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June 20, 1936


JAMA. 1936;106(25):2177-2178. doi:10.1001/jama.1936.02770250061023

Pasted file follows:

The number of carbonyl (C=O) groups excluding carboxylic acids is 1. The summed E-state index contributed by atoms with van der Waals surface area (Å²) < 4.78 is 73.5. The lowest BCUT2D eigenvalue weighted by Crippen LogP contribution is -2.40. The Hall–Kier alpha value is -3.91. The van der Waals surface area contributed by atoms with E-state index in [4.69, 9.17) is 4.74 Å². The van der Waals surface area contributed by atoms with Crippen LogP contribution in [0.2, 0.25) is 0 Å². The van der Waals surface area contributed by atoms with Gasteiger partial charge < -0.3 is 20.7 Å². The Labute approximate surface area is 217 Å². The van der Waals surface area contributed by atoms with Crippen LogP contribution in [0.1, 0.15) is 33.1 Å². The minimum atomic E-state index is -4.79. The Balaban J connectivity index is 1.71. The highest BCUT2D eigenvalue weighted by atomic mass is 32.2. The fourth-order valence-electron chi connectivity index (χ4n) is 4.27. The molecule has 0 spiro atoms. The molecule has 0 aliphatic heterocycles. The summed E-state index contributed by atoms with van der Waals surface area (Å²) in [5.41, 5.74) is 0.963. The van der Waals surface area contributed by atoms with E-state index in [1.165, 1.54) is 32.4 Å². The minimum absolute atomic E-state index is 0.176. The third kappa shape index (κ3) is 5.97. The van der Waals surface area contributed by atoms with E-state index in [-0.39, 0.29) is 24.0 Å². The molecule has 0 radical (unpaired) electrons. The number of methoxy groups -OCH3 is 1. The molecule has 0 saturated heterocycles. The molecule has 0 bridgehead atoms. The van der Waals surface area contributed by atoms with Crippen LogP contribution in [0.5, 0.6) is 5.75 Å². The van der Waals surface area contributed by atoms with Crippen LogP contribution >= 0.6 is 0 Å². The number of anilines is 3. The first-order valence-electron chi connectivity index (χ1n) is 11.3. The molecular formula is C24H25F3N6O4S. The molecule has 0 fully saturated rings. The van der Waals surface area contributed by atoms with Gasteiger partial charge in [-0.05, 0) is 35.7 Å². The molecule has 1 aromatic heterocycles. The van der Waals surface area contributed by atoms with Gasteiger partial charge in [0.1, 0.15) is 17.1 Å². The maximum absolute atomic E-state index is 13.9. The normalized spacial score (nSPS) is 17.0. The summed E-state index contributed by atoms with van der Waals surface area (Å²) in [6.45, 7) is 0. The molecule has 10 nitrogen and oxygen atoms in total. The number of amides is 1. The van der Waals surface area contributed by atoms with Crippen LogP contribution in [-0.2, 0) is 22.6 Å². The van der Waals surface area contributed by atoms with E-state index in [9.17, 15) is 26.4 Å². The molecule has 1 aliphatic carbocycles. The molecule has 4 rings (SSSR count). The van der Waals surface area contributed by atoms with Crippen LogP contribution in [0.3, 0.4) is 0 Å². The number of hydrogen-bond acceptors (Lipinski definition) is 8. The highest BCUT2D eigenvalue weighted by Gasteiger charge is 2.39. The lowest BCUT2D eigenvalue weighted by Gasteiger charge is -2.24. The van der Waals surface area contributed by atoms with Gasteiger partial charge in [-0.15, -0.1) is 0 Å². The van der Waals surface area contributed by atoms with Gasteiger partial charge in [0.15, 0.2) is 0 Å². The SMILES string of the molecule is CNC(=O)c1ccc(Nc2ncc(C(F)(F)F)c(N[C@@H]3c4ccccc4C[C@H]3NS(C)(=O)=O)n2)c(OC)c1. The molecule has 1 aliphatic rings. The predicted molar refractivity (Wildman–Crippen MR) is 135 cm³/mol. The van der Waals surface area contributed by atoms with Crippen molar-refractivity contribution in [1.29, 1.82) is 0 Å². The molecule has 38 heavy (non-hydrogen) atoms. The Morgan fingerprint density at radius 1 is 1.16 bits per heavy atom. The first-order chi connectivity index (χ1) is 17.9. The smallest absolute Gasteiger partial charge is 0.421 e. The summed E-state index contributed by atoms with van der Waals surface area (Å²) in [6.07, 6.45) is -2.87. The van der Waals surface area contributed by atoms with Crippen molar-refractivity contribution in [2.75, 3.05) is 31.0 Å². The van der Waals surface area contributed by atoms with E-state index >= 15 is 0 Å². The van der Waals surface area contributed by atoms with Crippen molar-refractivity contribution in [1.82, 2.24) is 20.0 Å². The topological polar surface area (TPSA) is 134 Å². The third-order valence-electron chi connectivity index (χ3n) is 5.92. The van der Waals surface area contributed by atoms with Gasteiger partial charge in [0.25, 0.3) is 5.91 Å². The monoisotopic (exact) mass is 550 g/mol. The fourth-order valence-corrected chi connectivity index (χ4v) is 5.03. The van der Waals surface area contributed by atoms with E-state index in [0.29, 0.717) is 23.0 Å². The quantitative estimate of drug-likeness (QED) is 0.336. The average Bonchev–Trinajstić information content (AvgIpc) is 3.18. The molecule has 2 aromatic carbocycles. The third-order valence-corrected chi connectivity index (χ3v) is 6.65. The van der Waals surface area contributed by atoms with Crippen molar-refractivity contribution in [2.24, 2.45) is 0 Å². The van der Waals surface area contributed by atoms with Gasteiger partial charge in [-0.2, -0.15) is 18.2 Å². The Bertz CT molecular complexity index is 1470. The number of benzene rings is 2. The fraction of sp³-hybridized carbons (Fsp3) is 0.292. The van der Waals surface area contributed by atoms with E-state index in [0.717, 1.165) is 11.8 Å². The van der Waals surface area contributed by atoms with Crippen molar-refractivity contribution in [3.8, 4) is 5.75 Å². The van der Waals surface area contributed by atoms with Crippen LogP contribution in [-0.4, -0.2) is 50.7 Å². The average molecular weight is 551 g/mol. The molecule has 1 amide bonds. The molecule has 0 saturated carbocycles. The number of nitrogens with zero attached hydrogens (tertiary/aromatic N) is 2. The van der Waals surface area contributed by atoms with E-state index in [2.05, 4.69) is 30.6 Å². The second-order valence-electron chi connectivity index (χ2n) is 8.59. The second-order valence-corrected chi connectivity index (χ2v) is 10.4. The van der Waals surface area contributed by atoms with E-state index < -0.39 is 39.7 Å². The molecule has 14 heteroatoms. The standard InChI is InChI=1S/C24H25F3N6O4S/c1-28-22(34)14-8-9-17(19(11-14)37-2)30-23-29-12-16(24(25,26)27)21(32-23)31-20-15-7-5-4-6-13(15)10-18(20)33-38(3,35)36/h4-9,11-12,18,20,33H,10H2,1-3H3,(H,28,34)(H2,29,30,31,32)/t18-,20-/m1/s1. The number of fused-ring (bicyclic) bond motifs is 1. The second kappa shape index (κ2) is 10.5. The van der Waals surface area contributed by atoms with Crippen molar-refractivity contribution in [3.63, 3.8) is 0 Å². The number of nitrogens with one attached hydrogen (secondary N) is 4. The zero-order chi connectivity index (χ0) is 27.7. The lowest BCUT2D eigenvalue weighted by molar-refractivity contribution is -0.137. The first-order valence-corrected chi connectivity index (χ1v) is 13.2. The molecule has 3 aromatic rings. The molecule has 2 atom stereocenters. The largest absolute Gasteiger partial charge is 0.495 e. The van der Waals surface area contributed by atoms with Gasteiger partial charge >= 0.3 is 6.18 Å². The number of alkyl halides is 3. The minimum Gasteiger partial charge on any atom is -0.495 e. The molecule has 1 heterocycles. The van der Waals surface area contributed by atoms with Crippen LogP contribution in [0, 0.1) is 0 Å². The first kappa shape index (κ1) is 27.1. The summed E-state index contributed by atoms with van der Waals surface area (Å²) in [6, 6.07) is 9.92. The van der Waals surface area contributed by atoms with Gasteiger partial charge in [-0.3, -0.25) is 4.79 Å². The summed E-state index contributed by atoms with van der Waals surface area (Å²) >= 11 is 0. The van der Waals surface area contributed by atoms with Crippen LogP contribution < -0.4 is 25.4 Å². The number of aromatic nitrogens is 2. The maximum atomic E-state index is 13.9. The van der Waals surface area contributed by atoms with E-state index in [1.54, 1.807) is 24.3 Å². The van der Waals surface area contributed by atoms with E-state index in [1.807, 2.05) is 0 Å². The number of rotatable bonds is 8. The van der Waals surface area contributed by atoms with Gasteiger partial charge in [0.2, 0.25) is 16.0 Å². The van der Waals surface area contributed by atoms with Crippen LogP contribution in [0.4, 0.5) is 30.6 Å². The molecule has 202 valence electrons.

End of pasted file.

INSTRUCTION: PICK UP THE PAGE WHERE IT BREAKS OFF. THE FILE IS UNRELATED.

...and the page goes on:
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To the Editor:—  The editorial on "Granulocytopenia, Malignant Neutropenia or Agranulocytosis" published in The Journal, April 25, fails to mention a number of recent articles which have gone far to elucidate some of the mechanisms involved in production of the disease in question.Most investigators have now accepted the theory first enunciated by Fitz-Hugh and Krumbhaar that the bone marrow of the disease is characterized by a state of "maturation arrest" of the white cells, in which, although the marrow is well stocked with primitive leukocytes ready to mature, the peripheral blood shows depletion of granulocytes. The most complete of recent publications demonstrating this feature is that of R. C. Darling, Frederic Parker Jr. and Henry Jackson Jr. (Am. J. Path 12:1 [Jan.] 1936). These authors point out from study of their large material (mostly biopsies from sternal bone marrow) that the disorder has a rather consistent pathologic picture, which

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